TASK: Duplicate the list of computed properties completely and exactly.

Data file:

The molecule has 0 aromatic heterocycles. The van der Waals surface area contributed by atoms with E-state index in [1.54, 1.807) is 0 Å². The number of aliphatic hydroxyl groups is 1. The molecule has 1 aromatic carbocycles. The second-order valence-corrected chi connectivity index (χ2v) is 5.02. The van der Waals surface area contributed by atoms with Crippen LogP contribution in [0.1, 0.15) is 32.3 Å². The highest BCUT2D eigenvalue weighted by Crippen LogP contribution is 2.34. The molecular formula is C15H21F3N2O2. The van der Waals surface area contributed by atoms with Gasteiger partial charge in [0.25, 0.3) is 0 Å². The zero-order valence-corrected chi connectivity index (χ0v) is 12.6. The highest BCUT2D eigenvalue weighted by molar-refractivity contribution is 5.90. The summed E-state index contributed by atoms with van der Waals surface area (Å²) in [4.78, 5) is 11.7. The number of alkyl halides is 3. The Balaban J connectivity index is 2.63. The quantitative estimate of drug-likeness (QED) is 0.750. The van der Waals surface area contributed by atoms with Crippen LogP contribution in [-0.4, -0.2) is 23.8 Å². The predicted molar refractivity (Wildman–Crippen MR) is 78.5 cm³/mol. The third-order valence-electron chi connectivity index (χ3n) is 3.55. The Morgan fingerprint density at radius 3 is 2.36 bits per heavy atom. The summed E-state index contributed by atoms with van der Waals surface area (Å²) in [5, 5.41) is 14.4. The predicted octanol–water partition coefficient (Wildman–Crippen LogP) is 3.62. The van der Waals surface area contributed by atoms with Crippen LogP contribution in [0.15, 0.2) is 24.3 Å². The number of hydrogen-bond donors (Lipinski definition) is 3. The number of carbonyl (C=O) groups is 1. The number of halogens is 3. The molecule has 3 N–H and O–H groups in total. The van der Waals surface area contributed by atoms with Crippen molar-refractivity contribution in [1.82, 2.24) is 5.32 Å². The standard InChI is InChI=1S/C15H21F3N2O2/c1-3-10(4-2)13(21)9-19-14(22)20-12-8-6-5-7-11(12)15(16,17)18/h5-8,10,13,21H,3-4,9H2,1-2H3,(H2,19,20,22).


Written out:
The molecule has 0 aromatic heterocycles. The van der Waals surface area contributed by atoms with E-state index in [1.54, 1.807) is 0 Å². The number of aliphatic hydroxyl groups is 1. The molecule has 1 aromatic carbocycles. The second-order valence-corrected chi connectivity index (χ2v) is 5.02. The van der Waals surface area contributed by atoms with Crippen LogP contribution in [0.1, 0.15) is 32.3 Å². The highest BCUT2D eigenvalue weighted by Crippen LogP contribution is 2.34. The molecular formula is C15H21F3N2O2. The van der Waals surface area contributed by atoms with Gasteiger partial charge in [0.25, 0.3) is 0 Å². The zero-order valence-corrected chi connectivity index (χ0v) is 12.6. The highest BCUT2D eigenvalue weighted by molar-refractivity contribution is 5.90. The summed E-state index contributed by atoms with van der Waals surface area (Å²) in [4.78, 5) is 11.7. The number of alkyl halides is 3. The Balaban J connectivity index is 2.63. The quantitative estimate of drug-likeness (QED) is 0.750. The van der Waals surface area contributed by atoms with Crippen LogP contribution in [-0.4, -0.2) is 23.8 Å². The predicted molar refractivity (Wildman–Crippen MR) is 78.5 cm³/mol. The third-order valence-electron chi connectivity index (χ3n) is 3.55. The Morgan fingerprint density at radius 3 is 2.36 bits per heavy atom. The summed E-state index contributed by atoms with van der Waals surface area (Å²) in [5, 5.41) is 14.4. The predicted octanol–water partition coefficient (Wildman–Crippen LogP) is 3.62. The van der Waals surface area contributed by atoms with Crippen LogP contribution in [0.15, 0.2) is 24.3 Å². The number of hydrogen-bond donors (Lipinski definition) is 3. The number of carbonyl (C=O) groups is 1. The number of halogens is 3. The molecule has 3 N–H and O–H groups in total. The van der Waals surface area contributed by atoms with Crippen molar-refractivity contribution in [1.82, 2.24) is 5.32 Å². The standard InChI is InChI=1S/C15H21F3N2O2/c1-3-10(4-2)13(21)9-19-14(22)20-12-8-6-5-7-11(12)15(16,17)18/h5-8,10,13,21H,3-4,9H2,1-2H3,(H2,19,20,22).